Updated: Oct 18, 2020
Memorial Day 2020
Each year, on the last Monday of May, we observe an American holiday—Memorial Day. Originally begun to honor those who died in the Civil War, the holiday has expanded to honor the men and women who died in service to the United States in any war. Among those who lost their lives were nurses and other health professionals. This is as true in the new war we are fighting today, as it was long ago.
In 1915, physician and Canadian soldier John McCrae, seeing poppies in the battlefield where he was serving, wrote the poem “In Flanders Fields.” A little more than three years later, during the Spanish flu pandemic, American professor Moina Michael was inspired by Dr. McCrae’s poem, and penned another poem, “We Shall Keep the Faith.” Her mention of wearing a red poppy to honor those who had died was the genesis of the tradition carried on to this day.
Traditionally, on Memorial Day, people visit cemeteries, gather with family and friends, and informally mark the beginning of summer. This year Memorial Day will feel different from the normal.
Our country, indeed the world, is fighting a different war right now—against a virus. Those on the front lines are not carrying guns, but they still need to arm themselves for battle, to expend their energy, to distance from their families, and to risk their lives for others.
As the years have gone by, poppies have come to symbolize not only the “ultimate sacrifice,” but also recovery. They help us reflect on those, who while they survived the war, are left to deal with the physical and psychological injuries they suffered. Those poppies can take on an additional meaning this year. They can be symbols of the service provided in hospitals everywhere. We still do not know the extent of the harm being inflicted.
"Patriotism,” stated Adlai Stevenson, the American politician, lawyer and diplomat, “is not short, frenzied outbursts of emotion, but the tranquil and steady dedication of a lifetime."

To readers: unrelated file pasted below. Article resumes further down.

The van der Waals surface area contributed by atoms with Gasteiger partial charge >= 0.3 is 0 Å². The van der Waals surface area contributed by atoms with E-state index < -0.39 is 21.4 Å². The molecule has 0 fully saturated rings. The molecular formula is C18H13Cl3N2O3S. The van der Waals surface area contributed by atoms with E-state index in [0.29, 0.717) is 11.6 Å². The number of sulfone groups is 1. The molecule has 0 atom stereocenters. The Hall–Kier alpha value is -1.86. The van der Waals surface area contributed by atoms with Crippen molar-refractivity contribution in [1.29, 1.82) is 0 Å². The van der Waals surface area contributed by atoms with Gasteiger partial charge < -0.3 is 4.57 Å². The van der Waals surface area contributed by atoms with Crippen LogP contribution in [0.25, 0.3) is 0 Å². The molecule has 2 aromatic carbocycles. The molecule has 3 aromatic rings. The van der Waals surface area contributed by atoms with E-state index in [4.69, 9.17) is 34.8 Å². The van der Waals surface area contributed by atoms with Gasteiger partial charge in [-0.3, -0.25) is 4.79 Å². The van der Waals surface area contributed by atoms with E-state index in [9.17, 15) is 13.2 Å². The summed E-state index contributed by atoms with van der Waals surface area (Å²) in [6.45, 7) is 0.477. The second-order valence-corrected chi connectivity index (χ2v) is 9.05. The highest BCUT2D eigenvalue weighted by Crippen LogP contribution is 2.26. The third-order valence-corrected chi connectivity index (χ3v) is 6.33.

Do not nurses and other health professionals demonstrate that same steady dedication about which he speaks? Are they not devoted to protecting the country each day by fighting the tiny but powerful viral foe? Their dedication is steady, their skills are honed and updated constantly, and their caring for others is selfless.
We must especially remember those colleagues who have made the ultimate sacrifice with their lives. How many patients have they nursed to recovery before losing the same fight they helped others win? Let us keep them in our hearts on this day of remembrance. Let us honor their work and sacrifices by continuing our efforts in this fight. Let us reach out to comfort their grieving families and loved ones who are left behind. Moreover, let us support each other in this work to which we have dedicated our lives.
Reflection written by Vida B. Lock, PhD, RN. Photos provided by Dr. Lock, taken during a past trip to Europe.
At the link below, used with permission of MedPage Today, you can see a list of fallen healthcare workers. This was originally published on April 8, 2020, but is updated frequently. “Honoring U.S. Healthcare WorkersWho Died From Coronavirus”